Yesterday I dropped off my daughter at summer tennis lessons, went to pay the fee, and found out that I would be charged a $45 surcharge each month because I wasn’t a resident of this particular suburb. I impulsively blurted out with irritation, “Oh Shit, you must be kidding me? This is not what I had budgeted for at all.”
My 12-year old was absolutely mortified: she rolled her eyes, moved 10 steps away from me and then muttered under her breath as we walked away “Mom – that was SOOOOO embarrassing.”
Those words rang in my ear.
I felt that kind of horrible where your stomach turns and your skin heats up and your mind starts racing. In the past, this is where I’d either negate her experience (“No it wasn’t, don’t be ridiculous”) or go into shame (*silence* followed by a lot of inner criticism and outward tension).
Compassion practice in this situation meant three key things for me:
1. Presence: Slow it way down. I took a deep breath and felt my body. I knew that shame and anger were both coursing through me. Knowing and naming it allowed me to separate from it enough to just experience and feel it, but not be driven to more impulsive action around it.
2. Translation: I took a guess at what she might actually mean, what she might be trying to tell me about. I imagined her saying to me “Mom, I felt insecure, worried and embarrassed when that happened because it’s my first day here and I really want to feel like I belong and can fit in easily. I am scared about other people’s judgments before they even know me.” She may not be able to articulate that yet, but I can certainly work on hearing it that way.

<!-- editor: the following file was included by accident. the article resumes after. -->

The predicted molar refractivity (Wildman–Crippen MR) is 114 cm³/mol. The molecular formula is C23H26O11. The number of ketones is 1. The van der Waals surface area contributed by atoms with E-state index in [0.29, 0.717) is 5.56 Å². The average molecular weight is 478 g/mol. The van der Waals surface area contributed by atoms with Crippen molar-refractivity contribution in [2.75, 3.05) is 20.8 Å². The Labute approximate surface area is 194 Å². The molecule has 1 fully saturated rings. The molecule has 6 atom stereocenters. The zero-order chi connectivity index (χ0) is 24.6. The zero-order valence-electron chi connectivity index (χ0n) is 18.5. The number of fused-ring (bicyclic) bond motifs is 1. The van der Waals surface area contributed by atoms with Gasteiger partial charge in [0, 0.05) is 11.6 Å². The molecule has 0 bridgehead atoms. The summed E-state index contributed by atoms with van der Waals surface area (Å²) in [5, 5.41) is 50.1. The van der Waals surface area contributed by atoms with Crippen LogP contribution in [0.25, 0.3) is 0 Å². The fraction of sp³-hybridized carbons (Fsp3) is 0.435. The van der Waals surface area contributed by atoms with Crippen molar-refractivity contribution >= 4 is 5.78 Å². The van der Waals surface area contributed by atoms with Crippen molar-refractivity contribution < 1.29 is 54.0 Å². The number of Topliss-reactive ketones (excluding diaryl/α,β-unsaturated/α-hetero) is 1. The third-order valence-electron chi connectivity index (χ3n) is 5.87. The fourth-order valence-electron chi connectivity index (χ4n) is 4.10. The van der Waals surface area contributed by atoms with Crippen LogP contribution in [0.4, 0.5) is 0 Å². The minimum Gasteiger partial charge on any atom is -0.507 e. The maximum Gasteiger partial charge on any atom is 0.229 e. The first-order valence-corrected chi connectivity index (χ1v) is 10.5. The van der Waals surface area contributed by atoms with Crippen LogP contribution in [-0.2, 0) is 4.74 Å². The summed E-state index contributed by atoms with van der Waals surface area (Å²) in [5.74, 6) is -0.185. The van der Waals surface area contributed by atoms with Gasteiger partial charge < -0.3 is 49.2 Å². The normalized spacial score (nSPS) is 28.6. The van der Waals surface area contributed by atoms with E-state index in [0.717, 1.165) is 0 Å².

3. Reconnection: First, with myself: I give myself full permission to be authentic and expressive, knowing that I am constantly calibrating as I go. Embracing a learning mainframe, I know that each moment can powerfully redirect me out of an old pattern and into a new one. Then with my daughter: “It sounds like you are wishing I had handled that differently …” followed by genuine curiosity about her experience.
Turn Insight Into Action:
Practice slowing down this week. Imagine internally pressing a pause button on every conversation: internally, you buy yourself as much time as you like. When we get present, we get empowered.
Practice the art of translating what people say into the underlying feelings and needs they might be pointing to. When we hear the feelings and needs, we hear what is in our collective hearts.
Practice the art of connection. When we reach out with curiosity and humility, we make ourselves available for grace, clarity and healing.
Words matter, but our deeper intentions matter even more.
Relationships are the foundation of well-being. Growth is both a personal journey and a communal one: our individual growth benefits our whole community. Join me in bringing more empathy, compassion, collaboration, acceptance, and service into the world.
Does this resonate with you?
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